At least one common theme has emerged in Drosophila and mammals of how the dosage-compensated chromosomes are marked and eventually recognized by regulatory proteins: the use of non-coding RNAs transcribed from genes located on the X chromosome itself [4,5,6,7]. These RNAs, Xist (X-inactive specific transcript) in mammals, and roX1 and roX2 (RNA on the X) in Drosophila, are structurally unrelated, yet they share the intriguing property of remaining tightly associated with the X chromosome. In mammals, Xist RNA is transcribed only from the inactive X, with which it associates at its site of synthesis and then spreads over the entire chromosome through an unknown mechanism [8]. It is assumed that Xist RNA provides a mark for specific histones (for example, histone macroH2A1.2), as well as proteins deacetylating histones and methylating many of the X-linked genes at GpC dinucleotides [9,10,11]; all these events are important for maintaining the silenced state of the inactivated X.

The Drosophiladosage compensation complex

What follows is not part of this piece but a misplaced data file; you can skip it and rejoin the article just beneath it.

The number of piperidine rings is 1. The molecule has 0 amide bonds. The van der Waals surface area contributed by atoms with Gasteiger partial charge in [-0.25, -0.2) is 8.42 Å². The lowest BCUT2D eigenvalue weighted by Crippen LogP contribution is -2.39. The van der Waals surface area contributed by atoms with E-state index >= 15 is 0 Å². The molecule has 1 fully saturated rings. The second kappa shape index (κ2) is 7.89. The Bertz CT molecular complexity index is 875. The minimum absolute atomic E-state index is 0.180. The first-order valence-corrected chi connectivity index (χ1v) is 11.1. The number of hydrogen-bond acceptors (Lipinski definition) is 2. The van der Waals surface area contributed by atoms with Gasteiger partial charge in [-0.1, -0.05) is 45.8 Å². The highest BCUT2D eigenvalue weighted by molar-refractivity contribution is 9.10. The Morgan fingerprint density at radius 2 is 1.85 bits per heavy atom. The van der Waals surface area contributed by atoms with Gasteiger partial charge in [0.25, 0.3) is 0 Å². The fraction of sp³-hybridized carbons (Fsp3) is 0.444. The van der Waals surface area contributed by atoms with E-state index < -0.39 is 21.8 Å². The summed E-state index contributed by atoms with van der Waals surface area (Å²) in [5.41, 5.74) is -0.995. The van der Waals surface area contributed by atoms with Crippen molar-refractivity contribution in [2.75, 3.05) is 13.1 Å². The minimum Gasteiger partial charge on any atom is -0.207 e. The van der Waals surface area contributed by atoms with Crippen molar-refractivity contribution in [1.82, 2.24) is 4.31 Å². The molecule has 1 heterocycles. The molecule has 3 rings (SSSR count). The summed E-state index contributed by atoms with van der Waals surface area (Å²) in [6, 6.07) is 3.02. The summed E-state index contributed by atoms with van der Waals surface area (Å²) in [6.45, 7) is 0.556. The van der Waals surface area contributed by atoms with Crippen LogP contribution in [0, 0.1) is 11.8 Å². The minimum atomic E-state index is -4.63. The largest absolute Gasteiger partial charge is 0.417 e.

In Drosophila, the dosage compensation complex (DCC) is composed of five proteins encoded by the male-specific lethal genes, male-specific lethal-1, -2, -3 (msl1, msl2 and msl3), maleless (mle) and males absent on the first (mof), and at least two non-coding RNAs, roX1 and roX2 (for a review see [12]). The MSL proteins colocalize to hundreds of sites along the single male X chromosome; they all are essential for the hypertranscription of the X-chromosomal genes in males, as male but not female animals die during development when they are mutant for any one of the five msl genes. Hypertranscription is a consequence of at least one chromatin modification: the acetylation of histone H4 at Lys16, which is thought to 'loosen' chromatin structure, thereby allowing the general transcription machinery easier access to the regulatory regions of most X-linked genes [13]. The role of the roX genes and roX RNAs in this process is still unclear. Localization studies of MSL proteins in male nuclei carrying autosomal roX1 or roX2 transgenes showed that the roX genes or RNAs recruit the entire set of MSL proteins to their transgenic location and can lead locally to acetylation of histone H4 [1,14]. Moreover, the DCCs can spread, by several hundred kilobases, into neighboring autosomal DNA. These experiments indicated that the roX genes might function as nuclear entry sites for the assembly of the MSL proteins on the X chromosome. Little was known, however, about the specific role of the roX RNAs during the formation of the DCC. The three recent papers [1,2,3] have now started to address the role of the roX genes in this process and investigated which MSL proteins interact with the roX RNAs.